Mr. Jenkin : To ask the President of the Board of Trade what estimate he has made of the share of invisible exports which go to other EC countries ; and if he will make a statement about the significance of invisible exports to the United Kingdom economy.
Mr. Needham : EC member states accounted for 35 per cent. of the United Kingdom's invisible credits in 1992, the latest year for which an analysis by country is available. Total invisible credits accounted for nearly half of United Kingdom's overseas earnings in 1993, and represented 18 per cent. of "money GDP".
Mr. Meacher : To ask the President of the Board of Trade what consideration was given to evidence from the trustees before the Official Receiver's decision not to apply to the courts for a suspension before the automatic discharge in November of the bankruptcy of Mr. Asil Nadir ; and on what grounds this decision was reached.
Mr. Neil Hamilton : The Official Receiver's application under section 279(3) of the Insolvency Act 1986 in the case of Mr. Asil Nadir-- Suspension of automatic discharge--was lodged in court on 5 May 1994 and is due to be heard on 1 July 1994.
Mr. Win Griffiths : To ask the President of the Board of Trade, pursuant to his answer of 22 June, Official Report, column 225, if he will publish a table indicating the downtrend of manufacturing employment in the developed world between 1979 and 1994.
Mr. Neil Hamilton [holding answer 27 June 1994] : Not all the figures requested are available. The best guide to trends in the number of business starts and closures comes from the annual VAT data ; quarterly data are not available. Figures for the years 1990 to 1992 are published in "VAT Registrations and Deregistrations, County and District Analysis", 1980 to 1991, and 1992 editions. Both these documents are available in the Library of the House or online via NOMIS.
Quarterly figures for company insolvencies in Scotland were last published on 6 May in the Association of British Chambers of Commerce's "Business Briefing", which is available in the Library of the House. Equivalent figures for Fife are not available.
Miss Widdecombe : In May 1994, the seasonally adjusted number of unfilled vacancies at United Kingdom jobcentres stood at 147,000. It is estimated that, nationally, jobcentre vacancies represent about one third of all unfilled vacancies.
Modern apprenticeships are training places ; high-quality training, typically taking about three years to complete. In five years' time there could be over 150,000 apprentices in training if employers respond, as I am sure that they will.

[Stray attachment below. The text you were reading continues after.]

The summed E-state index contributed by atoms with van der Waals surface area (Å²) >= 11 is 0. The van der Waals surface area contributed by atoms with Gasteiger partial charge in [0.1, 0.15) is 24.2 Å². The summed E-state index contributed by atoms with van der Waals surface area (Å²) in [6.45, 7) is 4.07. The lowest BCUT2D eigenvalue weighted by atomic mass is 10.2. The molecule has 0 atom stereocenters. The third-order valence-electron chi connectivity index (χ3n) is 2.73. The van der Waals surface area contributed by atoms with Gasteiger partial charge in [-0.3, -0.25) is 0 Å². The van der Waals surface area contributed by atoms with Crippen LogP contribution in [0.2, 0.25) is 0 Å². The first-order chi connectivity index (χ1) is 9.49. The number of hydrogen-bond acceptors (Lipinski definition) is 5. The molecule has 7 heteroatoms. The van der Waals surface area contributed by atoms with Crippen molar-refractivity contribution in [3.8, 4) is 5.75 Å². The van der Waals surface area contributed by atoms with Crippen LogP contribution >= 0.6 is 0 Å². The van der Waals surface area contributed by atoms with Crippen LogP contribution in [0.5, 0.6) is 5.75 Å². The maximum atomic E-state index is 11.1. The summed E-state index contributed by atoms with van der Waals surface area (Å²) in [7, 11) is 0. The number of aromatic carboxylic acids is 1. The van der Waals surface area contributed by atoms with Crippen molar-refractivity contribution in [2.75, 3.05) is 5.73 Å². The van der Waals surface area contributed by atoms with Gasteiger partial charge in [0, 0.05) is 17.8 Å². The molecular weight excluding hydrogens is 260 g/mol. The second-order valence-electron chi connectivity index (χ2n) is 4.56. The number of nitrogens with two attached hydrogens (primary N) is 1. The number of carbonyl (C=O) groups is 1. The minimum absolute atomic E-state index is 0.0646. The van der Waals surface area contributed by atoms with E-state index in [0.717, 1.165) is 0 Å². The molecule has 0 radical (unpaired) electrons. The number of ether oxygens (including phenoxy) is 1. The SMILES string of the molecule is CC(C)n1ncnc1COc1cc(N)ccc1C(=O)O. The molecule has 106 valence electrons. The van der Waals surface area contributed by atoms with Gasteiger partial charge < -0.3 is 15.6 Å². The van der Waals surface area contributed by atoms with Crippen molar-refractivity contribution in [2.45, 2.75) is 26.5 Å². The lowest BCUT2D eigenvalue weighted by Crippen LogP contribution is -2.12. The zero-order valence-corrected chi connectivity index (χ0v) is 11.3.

Sir Harold Walker : To ask the Secretary of State for Employment what sum his Department is currently spending on promoting the employment of disabled persons ; and what the figures were in each of the last 15 years.
Mr. Michael Forsyth : People with disabilities have access to all the Department's employment and training programmes, and benefit from all the Department's initiatives on promoting employment opportunities. Expenditure on disabled people within mainstream programmes cannot be disaggregated from overall programme expenditure. The following table contains such information as is available on programme expenditure on specialist programmes and initiatives for disabled people only and relates to expenditure from 1986-87 onward. It is not possible to provide figures for the years before 1986-87 without incurring disproportionate cost.
Employment Department Expenditure on Promoting People with Disabilities |£000 --------------------------------- 1986-87 |90,451 1987-88 |94,181 1988-89 |98,465 1989-90 |<1>116,764 1990-91 |128,892 1991-92 |142,807 1992-93 |<2>160,011 1993-94 |163,651 1994-95 |<3>174,461 Notes: All yearly totals are cash figures. The figures are based on Employment Department and Employment Service (ES) published appropriation accounts, except the 1993-94 and 1994-95 figures, which are based on the ES supply estimates. They do not include any administration costs or Supported (formerly sheltered) Employment research and development costs. <1> From and including 1989-90, totals include expenditure on services for people with disabilities which, in previous years, were not separately identifiable. <2> Totals for 1992-93 and 1993-94 include expenditure on advertising and publicity which, in previous years, were not separately identifiable. <3> Includes resources transferred from the revenue support grant of the Department of the Environment, Scottish and Welsh Offices for local authority expenditure on Supported Employment.
Mr. David Hunt : I am appointing seven new members and reappointing 10 existing members to the National Advisory Council on Employment of People with Disabilities for a period of three years from 1 July 1994. The chairman of the Council, Mr. Alan Smith MBE, FIPM, FBIM, FinstD, has also been reappointed.
The members of the council are :
Members appointed after consultation with organisations representing employers
Ms J. T. Mellor
Mr. P. H. Newman
Mr. R. C. Spoor OBE, RD, DCL, DL, FCA
Members appointed after consultation with organisations representing workers
Mrs. G. M. Davies RGN
Ms R. Donaghy
Mr. R. D. Exell
Professor I. W. Bruce BSocSc, CIMgt
Mr. W. G. Davies
Dr. S. Duckworth MSc., LRCP., MRCS
Dr. A. L. M. Fingret MBBS., MFOM
Sir P. Large CBE
Mr. H. W. Massie OBE
Mr. T. V. F. Pape BSc
Ms S. Scott-Parker
Mr. T. R. Sermon FCIS
Mr. I. N. Sneddon
Ms F. D. Worman FIPM